Dr. Henrik Schoenefeldt has given a talk on Building Performance Evaluation in the context of education, research, and practice at the Annual SCHOSA Conference. This conference was held at the Royal Institute of British Architects on 9 and 10 April 2015.
The talk was entitled ‘Building performance Evaluation – an education endeavour joining practitioners, students and researchers’ and it explores some of the challenges of using Building Performance Evaluations (BPE) as affective learning tools in architectural design, exploring the practical challenges of giving design a true empirical basis or of translating BPE findings into useable design knowledge for architects.
The idea of empirically-based design in practice and education was explored, taking into consideration the role of both the social and physical sciences. Historical prespectives were also be provided to illustrate the role the cultural curriculum could take in illustrating to students the principles and origins of evidence-practice. Based on the his research on the ventilation of Palace of Westminster and climate control in nineteenth-century glasshouses, Henrik showed some the earliest examples of building performance evaluations in which the recording of measurements, and experimental studies were combined with surveys on user perception.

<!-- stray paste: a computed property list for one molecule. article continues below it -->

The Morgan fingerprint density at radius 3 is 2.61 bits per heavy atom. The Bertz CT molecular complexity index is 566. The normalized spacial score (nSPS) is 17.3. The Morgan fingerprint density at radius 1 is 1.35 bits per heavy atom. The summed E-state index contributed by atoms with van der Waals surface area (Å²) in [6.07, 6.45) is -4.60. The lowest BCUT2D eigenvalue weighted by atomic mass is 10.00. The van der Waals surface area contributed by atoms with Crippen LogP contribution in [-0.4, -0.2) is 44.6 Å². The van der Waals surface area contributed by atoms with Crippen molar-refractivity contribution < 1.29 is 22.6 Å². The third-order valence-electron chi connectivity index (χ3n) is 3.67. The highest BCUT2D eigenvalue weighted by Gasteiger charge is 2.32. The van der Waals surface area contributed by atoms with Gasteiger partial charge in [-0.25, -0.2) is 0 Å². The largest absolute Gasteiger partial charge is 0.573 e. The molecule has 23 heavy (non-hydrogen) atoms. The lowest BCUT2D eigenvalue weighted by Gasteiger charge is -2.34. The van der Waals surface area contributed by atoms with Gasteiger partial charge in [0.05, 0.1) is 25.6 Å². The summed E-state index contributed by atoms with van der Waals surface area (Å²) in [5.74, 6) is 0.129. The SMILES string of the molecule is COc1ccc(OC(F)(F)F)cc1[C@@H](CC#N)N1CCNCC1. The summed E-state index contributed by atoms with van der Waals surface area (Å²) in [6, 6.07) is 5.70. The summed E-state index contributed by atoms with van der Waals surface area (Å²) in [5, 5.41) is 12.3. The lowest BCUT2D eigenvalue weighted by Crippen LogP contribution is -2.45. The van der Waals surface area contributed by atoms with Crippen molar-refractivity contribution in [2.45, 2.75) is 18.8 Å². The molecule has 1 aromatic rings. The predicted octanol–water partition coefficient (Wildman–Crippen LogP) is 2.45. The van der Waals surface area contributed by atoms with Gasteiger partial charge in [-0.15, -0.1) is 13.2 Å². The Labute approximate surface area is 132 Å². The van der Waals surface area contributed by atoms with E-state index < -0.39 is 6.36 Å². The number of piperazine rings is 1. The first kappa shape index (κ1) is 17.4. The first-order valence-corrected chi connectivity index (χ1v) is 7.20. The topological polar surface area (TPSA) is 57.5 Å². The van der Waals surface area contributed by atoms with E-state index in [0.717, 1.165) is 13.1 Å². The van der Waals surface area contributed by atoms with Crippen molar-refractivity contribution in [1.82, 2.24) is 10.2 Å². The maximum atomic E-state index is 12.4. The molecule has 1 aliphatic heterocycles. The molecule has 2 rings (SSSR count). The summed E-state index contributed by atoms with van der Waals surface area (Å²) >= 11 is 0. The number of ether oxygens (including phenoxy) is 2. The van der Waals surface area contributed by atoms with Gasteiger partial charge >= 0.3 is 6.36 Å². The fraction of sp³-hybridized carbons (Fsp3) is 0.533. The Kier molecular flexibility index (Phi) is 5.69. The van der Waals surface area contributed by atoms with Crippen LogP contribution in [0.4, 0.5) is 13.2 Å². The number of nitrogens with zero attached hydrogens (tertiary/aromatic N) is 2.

Using two projects that Henrik has led at the University of Kent as examples, the second part of the talk illustrated the potential of collaboration between academics, clients, practitioners, students and in addressing the some of challenges of performance-led practices of low-energy design in the UK.